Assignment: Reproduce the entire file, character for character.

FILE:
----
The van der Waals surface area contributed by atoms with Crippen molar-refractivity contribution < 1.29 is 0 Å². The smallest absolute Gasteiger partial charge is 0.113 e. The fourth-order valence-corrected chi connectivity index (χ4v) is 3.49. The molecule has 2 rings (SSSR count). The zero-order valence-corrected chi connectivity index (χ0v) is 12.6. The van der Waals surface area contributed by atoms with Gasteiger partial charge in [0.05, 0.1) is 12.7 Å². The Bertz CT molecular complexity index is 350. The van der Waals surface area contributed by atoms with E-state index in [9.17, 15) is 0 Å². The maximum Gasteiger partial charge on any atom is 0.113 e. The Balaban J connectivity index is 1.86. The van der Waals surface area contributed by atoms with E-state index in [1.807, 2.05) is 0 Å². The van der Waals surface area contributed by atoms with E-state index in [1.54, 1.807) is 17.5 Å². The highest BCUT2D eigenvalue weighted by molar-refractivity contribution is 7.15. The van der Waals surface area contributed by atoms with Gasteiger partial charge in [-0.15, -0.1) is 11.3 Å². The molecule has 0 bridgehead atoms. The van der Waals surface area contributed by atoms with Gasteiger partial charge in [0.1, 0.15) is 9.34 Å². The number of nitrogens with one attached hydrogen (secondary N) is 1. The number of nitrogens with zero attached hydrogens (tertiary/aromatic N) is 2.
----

The van der Waals surface area contributed by atoms with Crippen molar-refractivity contribution < 1.29 is 0 Å². The smallest absolute Gasteiger partial charge is 0.113 e. The fourth-order valence-corrected chi connectivity index (χ4v) is 3.49. The molecule has 2 rings (SSSR count). The zero-order valence-corrected chi connectivity index (χ0v) is 12.6. The van der Waals surface area contributed by atoms with Gasteiger partial charge in [0.05, 0.1) is 12.7 Å². The Bertz CT molecular complexity index is 350. The van der Waals surface area contributed by atoms with E-state index in [9.17, 15) is 0 Å². The maximum Gasteiger partial charge on any atom is 0.113 e. The Balaban J connectivity index is 1.86. The van der Waals surface area contributed by atoms with E-state index in [1.807, 2.05) is 0 Å². The van der Waals surface area contributed by atoms with E-state index in [1.54, 1.807) is 17.5 Å². The highest BCUT2D eigenvalue weighted by molar-refractivity contribution is 7.15. The van der Waals surface area contributed by atoms with Gasteiger partial charge in [-0.15, -0.1) is 11.3 Å². The molecule has 0 bridgehead atoms. The van der Waals surface area contributed by atoms with Gasteiger partial charge in [0.1, 0.15) is 9.34 Å². The number of nitrogens with one attached hydrogen (secondary N) is 1. The number of nitrogens with zero attached hydrogens (tertiary/aromatic N) is 2.